**[0024]**FIG. 1 shows the illustrative, schematic case of the three-dimensional model 1 of a log (schematically illustrated as a cylinder with elliptical section), showing a plurality of basic volumes 2 that constitute it. Note that in the example shown, the size of basic volumes 2 is represented excessively big, solely to explain the concept in qualitative terms. In reality, the size of each basic volume 2 is as small as possible.

**[0025]**In particular, in the preferred embodiment of this invention, the three-dimensional model 1 of the density of the piece of wood is obtained by taking a tomographic scan of the piece of wood. In this case, the size of each basic volume 2 is therefore given by the resolution of the tomograph in the three spatial dimensions.

**[0026]**The initial step of the method according to this innovation, is therefore to prepare a virtual model 1 of the piece of wood to cut, which model 1 is constituted, as shown in FIG. 1, by the plurality of small cells joined to each other (basic volumes 2), each of which has its own density value, which is assumed to be constant.

**[0027]**For practical purposes, the virtual three-dimensional model 1 of the piece of wood can be managed with the computer, using specific software.

**[0028]**The next step of the method according to this invention is to virtually cut the piece of wood, always by using IT/electronic instruments, by acting on its three-dimensional model 1, thus obtaining virtual semi-finished products 3 (planks, plywood, etc), and to evaluate the quality of these virtual semi-finished products 3 based on the information on density obtained from three-dimensional model 1. Note that in this context, the term "virtual" is always used to indicate that these are not actual operations (such as the cuts) carried out on the actual piece of wood or actual elements, but operations that are carried out on the virtual three-dimensional model 1 of the same piece of wood and elements, obtained with these virtual operations.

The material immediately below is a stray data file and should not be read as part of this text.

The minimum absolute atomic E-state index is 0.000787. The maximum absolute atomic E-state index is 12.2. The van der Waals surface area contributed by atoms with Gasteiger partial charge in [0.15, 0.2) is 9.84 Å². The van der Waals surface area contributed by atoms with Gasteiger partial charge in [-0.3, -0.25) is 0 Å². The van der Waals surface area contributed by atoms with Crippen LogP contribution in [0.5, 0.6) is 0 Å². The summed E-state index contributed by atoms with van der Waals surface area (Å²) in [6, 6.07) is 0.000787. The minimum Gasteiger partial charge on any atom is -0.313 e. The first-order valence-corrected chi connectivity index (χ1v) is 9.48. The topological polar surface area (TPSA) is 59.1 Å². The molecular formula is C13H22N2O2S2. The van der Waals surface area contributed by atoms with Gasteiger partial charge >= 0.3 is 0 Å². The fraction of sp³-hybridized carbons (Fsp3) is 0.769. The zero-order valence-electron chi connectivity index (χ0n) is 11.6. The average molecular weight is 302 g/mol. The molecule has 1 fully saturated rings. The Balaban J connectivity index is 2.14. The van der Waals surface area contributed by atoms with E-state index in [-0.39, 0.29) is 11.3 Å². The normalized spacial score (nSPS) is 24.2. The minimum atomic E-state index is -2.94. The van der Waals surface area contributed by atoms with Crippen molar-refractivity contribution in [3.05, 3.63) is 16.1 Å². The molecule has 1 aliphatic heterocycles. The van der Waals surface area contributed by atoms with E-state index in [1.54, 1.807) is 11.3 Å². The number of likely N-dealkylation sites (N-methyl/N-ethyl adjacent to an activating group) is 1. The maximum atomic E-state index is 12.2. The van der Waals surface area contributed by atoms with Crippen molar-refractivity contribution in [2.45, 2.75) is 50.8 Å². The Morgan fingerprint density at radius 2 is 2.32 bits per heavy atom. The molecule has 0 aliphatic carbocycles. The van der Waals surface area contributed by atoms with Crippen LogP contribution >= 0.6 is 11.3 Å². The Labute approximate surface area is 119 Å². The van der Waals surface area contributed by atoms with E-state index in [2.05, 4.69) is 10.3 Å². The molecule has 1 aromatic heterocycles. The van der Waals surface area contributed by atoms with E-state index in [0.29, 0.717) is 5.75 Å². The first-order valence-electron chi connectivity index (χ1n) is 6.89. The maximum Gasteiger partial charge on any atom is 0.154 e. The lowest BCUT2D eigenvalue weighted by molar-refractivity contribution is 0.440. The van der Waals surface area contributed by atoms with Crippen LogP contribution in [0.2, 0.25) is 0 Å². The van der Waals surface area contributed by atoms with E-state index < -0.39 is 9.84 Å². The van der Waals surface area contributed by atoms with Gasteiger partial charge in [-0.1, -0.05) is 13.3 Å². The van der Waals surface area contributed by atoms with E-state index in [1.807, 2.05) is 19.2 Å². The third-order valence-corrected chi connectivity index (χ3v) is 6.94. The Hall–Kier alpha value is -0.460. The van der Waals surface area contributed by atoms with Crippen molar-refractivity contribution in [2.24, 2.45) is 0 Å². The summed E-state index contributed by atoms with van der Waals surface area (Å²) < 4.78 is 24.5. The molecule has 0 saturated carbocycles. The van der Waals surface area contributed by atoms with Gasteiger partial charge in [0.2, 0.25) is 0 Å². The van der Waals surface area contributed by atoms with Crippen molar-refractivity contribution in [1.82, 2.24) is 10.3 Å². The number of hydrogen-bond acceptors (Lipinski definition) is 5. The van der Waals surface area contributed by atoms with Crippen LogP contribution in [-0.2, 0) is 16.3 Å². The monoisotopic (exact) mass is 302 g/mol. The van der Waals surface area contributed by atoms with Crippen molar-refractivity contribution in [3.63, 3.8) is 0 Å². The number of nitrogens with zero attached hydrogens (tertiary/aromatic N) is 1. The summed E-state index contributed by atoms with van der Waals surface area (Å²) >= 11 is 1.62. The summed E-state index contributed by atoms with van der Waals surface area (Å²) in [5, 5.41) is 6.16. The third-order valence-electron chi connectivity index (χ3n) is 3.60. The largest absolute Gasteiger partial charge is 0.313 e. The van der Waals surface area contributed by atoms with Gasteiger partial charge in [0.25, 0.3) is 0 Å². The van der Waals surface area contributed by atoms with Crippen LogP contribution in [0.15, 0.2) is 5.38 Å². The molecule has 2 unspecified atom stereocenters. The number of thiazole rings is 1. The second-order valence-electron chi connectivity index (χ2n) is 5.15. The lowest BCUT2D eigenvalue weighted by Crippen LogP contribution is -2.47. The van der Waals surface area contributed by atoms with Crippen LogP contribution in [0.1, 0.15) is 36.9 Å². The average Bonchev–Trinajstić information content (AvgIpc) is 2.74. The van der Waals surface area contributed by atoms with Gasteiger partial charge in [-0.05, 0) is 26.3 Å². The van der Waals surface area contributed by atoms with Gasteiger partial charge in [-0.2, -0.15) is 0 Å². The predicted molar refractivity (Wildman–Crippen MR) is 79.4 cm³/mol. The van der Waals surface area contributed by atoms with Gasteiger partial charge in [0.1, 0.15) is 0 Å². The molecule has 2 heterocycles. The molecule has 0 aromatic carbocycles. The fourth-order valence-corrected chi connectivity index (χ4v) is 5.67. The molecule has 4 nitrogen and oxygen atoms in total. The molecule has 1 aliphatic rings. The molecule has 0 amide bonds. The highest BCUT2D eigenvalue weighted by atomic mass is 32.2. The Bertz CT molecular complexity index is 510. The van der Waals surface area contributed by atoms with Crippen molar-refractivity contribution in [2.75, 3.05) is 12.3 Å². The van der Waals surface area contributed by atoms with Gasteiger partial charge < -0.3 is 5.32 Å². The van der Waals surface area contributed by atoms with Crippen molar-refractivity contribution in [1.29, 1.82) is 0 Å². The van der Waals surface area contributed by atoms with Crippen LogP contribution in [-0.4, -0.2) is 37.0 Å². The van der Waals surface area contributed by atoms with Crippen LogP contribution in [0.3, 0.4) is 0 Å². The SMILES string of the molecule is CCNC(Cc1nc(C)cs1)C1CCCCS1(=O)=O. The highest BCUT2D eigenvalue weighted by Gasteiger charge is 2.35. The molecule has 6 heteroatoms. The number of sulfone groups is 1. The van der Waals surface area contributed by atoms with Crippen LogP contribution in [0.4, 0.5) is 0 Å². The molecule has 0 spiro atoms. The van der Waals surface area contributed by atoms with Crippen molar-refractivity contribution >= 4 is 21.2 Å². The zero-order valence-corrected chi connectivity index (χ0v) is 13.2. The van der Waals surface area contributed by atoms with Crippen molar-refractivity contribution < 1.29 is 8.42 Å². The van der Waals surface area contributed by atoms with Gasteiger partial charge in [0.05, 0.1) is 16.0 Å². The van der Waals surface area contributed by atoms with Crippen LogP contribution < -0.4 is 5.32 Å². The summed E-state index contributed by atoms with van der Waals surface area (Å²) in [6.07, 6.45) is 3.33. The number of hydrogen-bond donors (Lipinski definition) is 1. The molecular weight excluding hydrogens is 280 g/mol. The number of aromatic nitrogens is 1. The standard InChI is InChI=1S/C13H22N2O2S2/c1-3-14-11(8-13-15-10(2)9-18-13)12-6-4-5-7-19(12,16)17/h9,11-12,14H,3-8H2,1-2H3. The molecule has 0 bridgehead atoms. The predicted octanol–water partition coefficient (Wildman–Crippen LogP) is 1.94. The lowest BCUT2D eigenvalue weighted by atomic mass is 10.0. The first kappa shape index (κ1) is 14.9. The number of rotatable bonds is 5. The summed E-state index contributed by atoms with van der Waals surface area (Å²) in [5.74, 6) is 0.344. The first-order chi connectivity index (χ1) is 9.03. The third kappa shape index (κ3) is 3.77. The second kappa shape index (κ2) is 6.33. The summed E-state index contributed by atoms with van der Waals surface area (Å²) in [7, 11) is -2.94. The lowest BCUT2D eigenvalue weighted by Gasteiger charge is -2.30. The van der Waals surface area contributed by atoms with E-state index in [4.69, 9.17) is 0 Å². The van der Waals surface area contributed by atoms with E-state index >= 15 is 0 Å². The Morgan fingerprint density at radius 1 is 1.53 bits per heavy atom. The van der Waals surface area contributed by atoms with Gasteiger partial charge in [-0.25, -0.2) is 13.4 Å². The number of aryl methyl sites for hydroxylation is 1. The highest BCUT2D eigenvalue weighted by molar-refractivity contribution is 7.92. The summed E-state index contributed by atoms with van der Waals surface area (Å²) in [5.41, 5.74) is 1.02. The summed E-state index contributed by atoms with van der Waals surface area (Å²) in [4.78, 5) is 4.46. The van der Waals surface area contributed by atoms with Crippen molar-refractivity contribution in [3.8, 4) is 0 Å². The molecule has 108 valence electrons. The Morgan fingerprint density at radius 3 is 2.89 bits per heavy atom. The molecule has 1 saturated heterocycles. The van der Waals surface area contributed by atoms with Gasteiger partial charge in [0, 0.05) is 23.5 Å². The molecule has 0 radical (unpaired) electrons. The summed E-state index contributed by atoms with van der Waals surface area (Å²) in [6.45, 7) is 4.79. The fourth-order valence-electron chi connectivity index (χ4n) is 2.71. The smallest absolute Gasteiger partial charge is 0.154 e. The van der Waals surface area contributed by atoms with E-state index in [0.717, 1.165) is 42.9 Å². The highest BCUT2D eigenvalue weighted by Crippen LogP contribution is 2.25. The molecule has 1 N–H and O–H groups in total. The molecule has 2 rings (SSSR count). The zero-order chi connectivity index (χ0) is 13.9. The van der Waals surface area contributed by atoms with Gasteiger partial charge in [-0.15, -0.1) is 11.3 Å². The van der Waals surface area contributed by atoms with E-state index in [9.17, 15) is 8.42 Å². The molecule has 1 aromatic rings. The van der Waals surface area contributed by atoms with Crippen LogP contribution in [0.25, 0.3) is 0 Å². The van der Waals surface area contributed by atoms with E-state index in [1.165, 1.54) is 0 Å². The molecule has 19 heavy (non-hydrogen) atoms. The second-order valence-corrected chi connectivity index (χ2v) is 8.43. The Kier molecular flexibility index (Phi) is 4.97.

**[0029]**The method comprises a selection step of a potential first virtual cutting pattern 4 to apply to the piece of wood.

**[0030]**Indeed, the virtual cutting pattern 4 is in general constituted by one or more virtual cutting surfaces, properly arranged in relation to each other, and once they are applied to three-dimensional model 1 of the piece of wood, with a certain position/orientation in relation to it, allow one or more virtual semi-finished products 3 to be obtained from the piece of wood (in addition to waste material). Note that advantageously, these cutting surfaces can also have a certain thickness, in order to fully or partially reflect an actual cut made on the actual piece of wood (where the material nearby the line of the cutting blade becomes shavings).

**[0031]**FIGS. 2 and 3 show the projection, on the front side of three-dimensional model 1 of FIG. 1, of two different cutting patterns 4 (that can be extended or not, as an advantage, for the entire length of the piece of wood, equally).

**[0032]**In particular, FIG. 2 shows a first cutting pattern 4 constituted by a plurality of first virtual, flat cutting surfaces 5 extending parallel to the main direction of extension of the piece of wood to cut.

**[0033]**Similarly, FIG. 3 shows a first cutting pattern 4 which is also constituted by a plurality of first virtual, flat cutting surfaces 6 extending parallel to the main direction of development of the piece of wood to cut.

**[0034]**Note that the patterns shown in FIGS. 2 and 3 are virtual cutting patterns 4 intended to obtain planks, but there may be different cutting patterns in other embodiments, to obtain particular semi-finished products (such as cylinders or other items).